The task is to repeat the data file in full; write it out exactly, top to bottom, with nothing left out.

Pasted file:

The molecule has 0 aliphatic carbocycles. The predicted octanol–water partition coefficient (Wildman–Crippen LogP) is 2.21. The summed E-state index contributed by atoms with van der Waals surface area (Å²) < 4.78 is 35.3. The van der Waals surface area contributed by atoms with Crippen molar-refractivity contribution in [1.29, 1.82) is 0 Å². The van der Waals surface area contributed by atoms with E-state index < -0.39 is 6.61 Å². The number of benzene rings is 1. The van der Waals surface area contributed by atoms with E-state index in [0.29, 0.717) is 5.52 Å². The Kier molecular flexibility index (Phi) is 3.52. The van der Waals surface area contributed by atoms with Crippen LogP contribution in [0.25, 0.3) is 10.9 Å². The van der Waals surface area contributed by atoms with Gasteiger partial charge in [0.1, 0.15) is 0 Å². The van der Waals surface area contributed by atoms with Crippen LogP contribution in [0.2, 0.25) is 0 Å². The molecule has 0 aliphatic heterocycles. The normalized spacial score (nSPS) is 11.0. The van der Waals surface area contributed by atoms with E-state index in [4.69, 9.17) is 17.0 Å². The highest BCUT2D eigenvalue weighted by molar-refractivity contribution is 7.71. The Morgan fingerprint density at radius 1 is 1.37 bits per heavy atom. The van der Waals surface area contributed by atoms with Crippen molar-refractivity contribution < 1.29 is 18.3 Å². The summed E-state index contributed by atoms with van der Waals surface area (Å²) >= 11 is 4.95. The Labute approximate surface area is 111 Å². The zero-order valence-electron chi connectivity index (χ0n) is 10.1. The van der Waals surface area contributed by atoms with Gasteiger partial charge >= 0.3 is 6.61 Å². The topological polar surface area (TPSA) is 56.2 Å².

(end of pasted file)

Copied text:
The molecule has 0 aliphatic carbocycles. The predicted octanol–water partition coefficient (Wildman–Crippen LogP) is 2.21. The summed E-state index contributed by atoms with van der Waals surface area (Å²) < 4.78 is 35.3. The van der Waals surface area contributed by atoms with Crippen molar-refractivity contribution in [1.29, 1.82) is 0 Å². The van der Waals surface area contributed by atoms with E-state index < -0.39 is 6.61 Å². The number of benzene rings is 1. The van der Waals surface area contributed by atoms with E-state index in [0.29, 0.717) is 5.52 Å². The Kier molecular flexibility index (Phi) is 3.52. The van der Waals surface area contributed by atoms with Crippen LogP contribution in [0.25, 0.3) is 10.9 Å². The van der Waals surface area contributed by atoms with Gasteiger partial charge in [0.1, 0.15) is 0 Å². The van der Waals surface area contributed by atoms with Crippen LogP contribution in [0.2, 0.25) is 0 Å². The molecule has 0 aliphatic heterocycles. The normalized spacial score (nSPS) is 11.0. The van der Waals surface area contributed by atoms with E-state index in [4.69, 9.17) is 17.0 Å². The highest BCUT2D eigenvalue weighted by molar-refractivity contribution is 7.71. The Morgan fingerprint density at radius 1 is 1.37 bits per heavy atom. The van der Waals surface area contributed by atoms with Crippen molar-refractivity contribution < 1.29 is 18.3 Å². The summed E-state index contributed by atoms with van der Waals surface area (Å²) >= 11 is 4.95. The Labute approximate surface area is 111 Å². The zero-order valence-electron chi connectivity index (χ0n) is 10.1. The van der Waals surface area contributed by atoms with Gasteiger partial charge >= 0.3 is 6.61 Å². The topological polar surface area (TPSA) is 56.2 Å².